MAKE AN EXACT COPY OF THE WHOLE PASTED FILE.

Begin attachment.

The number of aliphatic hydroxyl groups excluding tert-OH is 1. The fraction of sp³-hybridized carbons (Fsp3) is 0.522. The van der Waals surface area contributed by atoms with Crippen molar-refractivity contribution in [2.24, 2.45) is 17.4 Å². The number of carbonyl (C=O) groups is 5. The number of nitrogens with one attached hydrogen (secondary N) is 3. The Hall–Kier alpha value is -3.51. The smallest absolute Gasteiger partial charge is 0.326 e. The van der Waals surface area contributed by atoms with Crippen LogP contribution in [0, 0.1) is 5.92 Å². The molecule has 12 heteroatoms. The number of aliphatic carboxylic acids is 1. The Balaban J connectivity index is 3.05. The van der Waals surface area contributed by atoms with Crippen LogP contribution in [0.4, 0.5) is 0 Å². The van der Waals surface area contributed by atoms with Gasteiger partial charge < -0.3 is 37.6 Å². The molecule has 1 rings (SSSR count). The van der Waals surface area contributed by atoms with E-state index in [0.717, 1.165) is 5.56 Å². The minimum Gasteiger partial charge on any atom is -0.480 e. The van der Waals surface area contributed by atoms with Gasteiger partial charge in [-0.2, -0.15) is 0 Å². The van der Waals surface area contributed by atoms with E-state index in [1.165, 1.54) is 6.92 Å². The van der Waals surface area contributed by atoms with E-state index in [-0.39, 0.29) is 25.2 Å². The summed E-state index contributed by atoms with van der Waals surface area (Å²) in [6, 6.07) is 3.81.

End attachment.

The number of aliphatic hydroxyl groups excluding tert-OH is 1. The fraction of sp³-hybridized carbons (Fsp3) is 0.522. The van der Waals surface area contributed by atoms with Crippen molar-refractivity contribution in [2.24, 2.45) is 17.4 Å². The number of carbonyl (C=O) groups is 5. The number of nitrogens with one attached hydrogen (secondary N) is 3. The Hall–Kier alpha value is -3.51. The smallest absolute Gasteiger partial charge is 0.326 e. The van der Waals surface area contributed by atoms with Crippen LogP contribution in [0, 0.1) is 5.92 Å². The molecule has 12 heteroatoms. The number of aliphatic carboxylic acids is 1. The Balaban J connectivity index is 3.05. The van der Waals surface area contributed by atoms with Crippen LogP contribution in [0.4, 0.5) is 0 Å². The van der Waals surface area contributed by atoms with Gasteiger partial charge < -0.3 is 37.6 Å². The molecule has 1 rings (SSSR count). The van der Waals surface area contributed by atoms with E-state index in [0.717, 1.165) is 5.56 Å². The minimum Gasteiger partial charge on any atom is -0.480 e. The van der Waals surface area contributed by atoms with Gasteiger partial charge in [-0.2, -0.15) is 0 Å². The van der Waals surface area contributed by atoms with E-state index in [1.165, 1.54) is 6.92 Å². The van der Waals surface area contributed by atoms with E-state index in [-0.39, 0.29) is 25.2 Å². The summed E-state index contributed by atoms with van der Waals surface area (Å²) in [6, 6.07) is 3.81.